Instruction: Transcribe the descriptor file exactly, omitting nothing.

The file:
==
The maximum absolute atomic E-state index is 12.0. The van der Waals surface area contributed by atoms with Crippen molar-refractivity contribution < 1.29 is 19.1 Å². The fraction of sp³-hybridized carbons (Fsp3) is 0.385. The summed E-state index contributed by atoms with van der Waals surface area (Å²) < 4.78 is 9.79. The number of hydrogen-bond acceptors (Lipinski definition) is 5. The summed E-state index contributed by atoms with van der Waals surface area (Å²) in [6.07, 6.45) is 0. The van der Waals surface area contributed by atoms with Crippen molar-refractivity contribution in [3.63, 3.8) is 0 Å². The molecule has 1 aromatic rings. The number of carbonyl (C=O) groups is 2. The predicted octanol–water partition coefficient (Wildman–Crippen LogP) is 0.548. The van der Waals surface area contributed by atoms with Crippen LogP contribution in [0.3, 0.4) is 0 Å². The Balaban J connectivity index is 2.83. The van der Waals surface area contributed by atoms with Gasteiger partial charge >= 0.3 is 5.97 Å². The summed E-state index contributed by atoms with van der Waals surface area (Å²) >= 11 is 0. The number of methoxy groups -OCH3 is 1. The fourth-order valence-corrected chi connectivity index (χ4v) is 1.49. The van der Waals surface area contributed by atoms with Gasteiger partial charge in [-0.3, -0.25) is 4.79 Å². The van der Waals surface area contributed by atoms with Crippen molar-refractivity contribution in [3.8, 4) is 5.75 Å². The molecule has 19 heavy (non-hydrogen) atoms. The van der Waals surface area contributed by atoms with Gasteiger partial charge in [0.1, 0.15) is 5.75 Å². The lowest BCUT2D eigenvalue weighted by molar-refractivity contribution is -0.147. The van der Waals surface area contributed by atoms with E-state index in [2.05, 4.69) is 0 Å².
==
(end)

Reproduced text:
The maximum absolute atomic E-state index is 12.0. The van der Waals surface area contributed by atoms with Crippen molar-refractivity contribution < 1.29 is 19.1 Å². The fraction of sp³-hybridized carbons (Fsp3) is 0.385. The summed E-state index contributed by atoms with van der Waals surface area (Å²) < 4.78 is 9.79. The number of hydrogen-bond acceptors (Lipinski definition) is 5. The summed E-state index contributed by atoms with van der Waals surface area (Å²) in [6.07, 6.45) is 0. The van der Waals surface area contributed by atoms with Crippen molar-refractivity contribution in [3.63, 3.8) is 0 Å². The molecule has 1 aromatic rings. The number of carbonyl (C=O) groups is 2. The predicted octanol–water partition coefficient (Wildman–Crippen LogP) is 0.548. The van der Waals surface area contributed by atoms with Crippen LogP contribution in [0.3, 0.4) is 0 Å². The Balaban J connectivity index is 2.83. The van der Waals surface area contributed by atoms with Gasteiger partial charge >= 0.3 is 5.97 Å². The summed E-state index contributed by atoms with van der Waals surface area (Å²) >= 11 is 0. The number of methoxy groups -OCH3 is 1. The fourth-order valence-corrected chi connectivity index (χ4v) is 1.49. The van der Waals surface area contributed by atoms with Gasteiger partial charge in [-0.3, -0.25) is 4.79 Å². The van der Waals surface area contributed by atoms with Crippen molar-refractivity contribution in [3.8, 4) is 5.75 Å². The molecule has 19 heavy (non-hydrogen) atoms. The van der Waals surface area contributed by atoms with Gasteiger partial charge in [0.1, 0.15) is 5.75 Å². The lowest BCUT2D eigenvalue weighted by molar-refractivity contribution is -0.147. The van der Waals surface area contributed by atoms with E-state index in [2.05, 4.69) is 0 Å².